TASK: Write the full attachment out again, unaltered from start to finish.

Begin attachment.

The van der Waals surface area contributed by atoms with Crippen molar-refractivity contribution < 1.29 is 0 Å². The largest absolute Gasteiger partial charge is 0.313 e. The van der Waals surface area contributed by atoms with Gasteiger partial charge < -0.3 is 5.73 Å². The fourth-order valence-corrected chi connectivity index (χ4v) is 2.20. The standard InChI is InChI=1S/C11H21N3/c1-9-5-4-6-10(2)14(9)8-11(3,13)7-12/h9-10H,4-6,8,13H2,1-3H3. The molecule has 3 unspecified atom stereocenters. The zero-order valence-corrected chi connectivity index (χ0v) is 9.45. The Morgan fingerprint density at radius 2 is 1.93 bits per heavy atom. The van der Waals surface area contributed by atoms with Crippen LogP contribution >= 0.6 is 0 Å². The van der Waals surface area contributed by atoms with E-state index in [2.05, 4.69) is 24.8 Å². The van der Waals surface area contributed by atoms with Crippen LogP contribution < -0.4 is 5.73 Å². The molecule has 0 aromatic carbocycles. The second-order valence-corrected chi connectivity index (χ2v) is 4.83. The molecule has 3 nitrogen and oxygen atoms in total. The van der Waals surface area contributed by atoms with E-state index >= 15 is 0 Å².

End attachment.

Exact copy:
The van der Waals surface area contributed by atoms with Crippen molar-refractivity contribution < 1.29 is 0 Å². The largest absolute Gasteiger partial charge is 0.313 e. The van der Waals surface area contributed by atoms with Gasteiger partial charge < -0.3 is 5.73 Å². The fourth-order valence-corrected chi connectivity index (χ4v) is 2.20. The standard InChI is InChI=1S/C11H21N3/c1-9-5-4-6-10(2)14(9)8-11(3,13)7-12/h9-10H,4-6,8,13H2,1-3H3. The molecule has 3 unspecified atom stereocenters. The zero-order valence-corrected chi connectivity index (χ0v) is 9.45. The Morgan fingerprint density at radius 2 is 1.93 bits per heavy atom. The van der Waals surface area contributed by atoms with Crippen LogP contribution >= 0.6 is 0 Å². The van der Waals surface area contributed by atoms with E-state index in [2.05, 4.69) is 24.8 Å². The van der Waals surface area contributed by atoms with Crippen LogP contribution < -0.4 is 5.73 Å². The molecule has 0 aromatic carbocycles. The second-order valence-corrected chi connectivity index (χ2v) is 4.83. The molecule has 3 nitrogen and oxygen atoms in total. The van der Waals surface area contributed by atoms with E-state index >= 15 is 0 Å².